Fidel Rubagumya, MD


Dr. Fidel Rubagumya received his medical degree from the National University of Rwanda. He completed his medical internship at Butaro Cancer Center of Excellence and received his Master of Medicine in Clinical Oncology from the Muhimbili University of Health and Allied Sciences.

Dr. Rubagumya served as a General Practitioner at Butaro Cancer Center of Excellence before joining Muhimbili University of Health and Allied Sciences. While Dr. Rubagumya treats all cancers, he has special interest in head and neck cancers, gynecological, and gastro-intestinal cancers, as well as cancers that affect special groups. He also has a keen interest in end of life care and global oncology.

Dr. Rubagumya is an enthusiastic cancer advocate. He has been involved in many cancer control activities in Rwanda and internationally. Dr. Rubagumya is the Founder of Rwanda Children’s Cancer Relief (RCCR), an organization that raises awareness on childhood cancers and advocates for children living with cancer and their families. Before founding RCCR, Dr. Rubagumya was actively involved in breast cancer advocacy work with Breast Cancer Initiative East Africa (BCIEA). He is a member of numerous cancer organizations both locally and internationally. Dr. Rubagumya is a recipient of many prestigious awards including the American Cancer Society Global Scholar award, the International Development and Education Award (IDEA) of American Society of Clinical Oncology, and both the International Cancer Research Technology Transfer Fellowship (ICRETT) and the African Cancer Fellowship awards of Union for International Cancer Control (UICC) and Africa Cancer Leader Institute award of African Organization of Cancer Research and Training (AORTIC), among others.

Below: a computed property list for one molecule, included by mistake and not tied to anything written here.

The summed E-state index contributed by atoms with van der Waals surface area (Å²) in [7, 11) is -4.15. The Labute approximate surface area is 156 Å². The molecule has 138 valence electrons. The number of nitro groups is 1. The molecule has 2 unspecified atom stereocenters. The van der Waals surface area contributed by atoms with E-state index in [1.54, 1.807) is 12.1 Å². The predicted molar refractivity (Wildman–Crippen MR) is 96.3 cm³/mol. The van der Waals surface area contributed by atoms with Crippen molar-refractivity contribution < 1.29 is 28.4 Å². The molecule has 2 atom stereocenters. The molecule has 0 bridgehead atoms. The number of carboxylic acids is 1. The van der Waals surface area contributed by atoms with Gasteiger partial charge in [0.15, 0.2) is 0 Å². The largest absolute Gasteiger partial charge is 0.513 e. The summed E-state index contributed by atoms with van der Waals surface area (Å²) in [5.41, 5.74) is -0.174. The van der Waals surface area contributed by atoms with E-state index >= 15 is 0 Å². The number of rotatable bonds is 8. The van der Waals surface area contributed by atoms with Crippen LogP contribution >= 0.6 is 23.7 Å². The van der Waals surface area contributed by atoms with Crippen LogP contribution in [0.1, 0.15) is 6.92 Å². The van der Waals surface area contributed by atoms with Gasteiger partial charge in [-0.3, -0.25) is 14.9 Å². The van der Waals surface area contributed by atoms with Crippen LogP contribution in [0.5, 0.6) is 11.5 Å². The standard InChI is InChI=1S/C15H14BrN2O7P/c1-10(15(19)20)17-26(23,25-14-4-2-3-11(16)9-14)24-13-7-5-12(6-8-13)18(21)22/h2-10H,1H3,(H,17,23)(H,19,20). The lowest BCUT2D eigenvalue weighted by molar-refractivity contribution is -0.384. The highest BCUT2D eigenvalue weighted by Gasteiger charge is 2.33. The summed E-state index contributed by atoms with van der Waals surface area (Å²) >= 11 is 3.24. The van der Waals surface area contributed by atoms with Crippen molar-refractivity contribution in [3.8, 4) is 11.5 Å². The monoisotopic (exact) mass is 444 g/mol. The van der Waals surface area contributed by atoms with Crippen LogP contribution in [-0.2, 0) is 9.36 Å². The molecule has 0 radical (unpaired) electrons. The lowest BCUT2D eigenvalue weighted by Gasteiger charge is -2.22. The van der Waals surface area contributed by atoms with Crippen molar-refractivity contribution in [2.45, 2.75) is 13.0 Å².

Dr. Rubagumya’s research focuses on integrating technological advances like mobile applications to improve cancer care in low-resource settings. He was awarded the ASCO International Innovation Grant for his mobile application used to help increase early detection of skin cancers in people with albinism.